D. C. Dockery, Appellant, v. Albert Dockery and Sarah Calhoun, Appellees, 437 F.2d 898 (9th Cir. 1971)

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US Court of Appeals for the Ninth Circuit - 437 F.2d 898 (9th Cir. 1971) January 15, 1971

D. C. Dockery, in pro per.

Albert Dockery, in pro per; Sarah Calhoun, in pro per.

Before HAMLEY, MERRILL and BROWNING Circuit Judges.


D. C. Dockery, a California State prisoner, appeals from an order dismissing his complaint pursuant to Rule 12, Federal Rules of Civil Procedure. The district court dismissed the complaint because of plaintiff's failure "to elaborate the facts which underlie his claim" in this civil rights action against plaintiff's brother and sister.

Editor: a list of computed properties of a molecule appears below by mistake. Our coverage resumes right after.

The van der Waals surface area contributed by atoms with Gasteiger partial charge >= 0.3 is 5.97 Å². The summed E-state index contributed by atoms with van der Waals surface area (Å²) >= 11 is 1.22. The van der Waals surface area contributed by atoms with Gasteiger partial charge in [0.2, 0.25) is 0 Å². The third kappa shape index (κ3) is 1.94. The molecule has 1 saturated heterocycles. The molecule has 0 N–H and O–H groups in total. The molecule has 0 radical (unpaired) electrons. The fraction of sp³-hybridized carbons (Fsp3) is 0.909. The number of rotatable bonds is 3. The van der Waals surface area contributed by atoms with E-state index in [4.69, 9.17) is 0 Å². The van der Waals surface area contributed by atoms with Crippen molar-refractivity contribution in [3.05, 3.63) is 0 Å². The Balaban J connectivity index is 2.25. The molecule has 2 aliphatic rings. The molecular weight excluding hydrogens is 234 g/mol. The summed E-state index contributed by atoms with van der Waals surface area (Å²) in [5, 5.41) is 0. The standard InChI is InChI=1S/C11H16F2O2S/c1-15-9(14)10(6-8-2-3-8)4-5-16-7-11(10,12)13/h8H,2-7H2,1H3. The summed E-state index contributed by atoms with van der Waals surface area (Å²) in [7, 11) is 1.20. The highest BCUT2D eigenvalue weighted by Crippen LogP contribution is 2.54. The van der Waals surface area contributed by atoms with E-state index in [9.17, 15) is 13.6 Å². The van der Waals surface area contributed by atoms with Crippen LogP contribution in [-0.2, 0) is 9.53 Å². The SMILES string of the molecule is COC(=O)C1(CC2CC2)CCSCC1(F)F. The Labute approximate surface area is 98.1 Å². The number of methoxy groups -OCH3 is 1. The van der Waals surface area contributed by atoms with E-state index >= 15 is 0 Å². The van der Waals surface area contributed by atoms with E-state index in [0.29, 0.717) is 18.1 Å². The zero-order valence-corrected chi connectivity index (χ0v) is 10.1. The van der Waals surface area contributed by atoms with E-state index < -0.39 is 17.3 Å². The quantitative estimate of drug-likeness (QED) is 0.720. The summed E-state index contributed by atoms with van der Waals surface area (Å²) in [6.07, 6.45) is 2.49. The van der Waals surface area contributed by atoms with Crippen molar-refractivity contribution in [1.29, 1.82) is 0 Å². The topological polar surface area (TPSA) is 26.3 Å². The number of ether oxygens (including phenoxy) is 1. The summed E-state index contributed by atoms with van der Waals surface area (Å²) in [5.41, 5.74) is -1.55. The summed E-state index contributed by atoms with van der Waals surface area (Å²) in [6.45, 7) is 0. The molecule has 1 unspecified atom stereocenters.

A dismissal of a complaint, without dismissal of the action, is not a "final order" under 28 U.S.C. § 1291 because the complaint is still open to amendment. Since we find no "special circumstances" here which indicate that the court below determined that the complaint could not be saved by amendment, the order appealed from is not an appealable order. Jackson v. Nelson, 405 F.2d 872, 873 (9th Cir. 1968).

The appeal is accordingly dismissed for lack of jurisdiction. Plaintiff may move in the district court for leave to file an amended complaint. Thereafter, further proceedings should be governed by the procedure outlined in Potter v. McCall, 433 F.2d 1087 (9th Cir. 1970), and cases cited.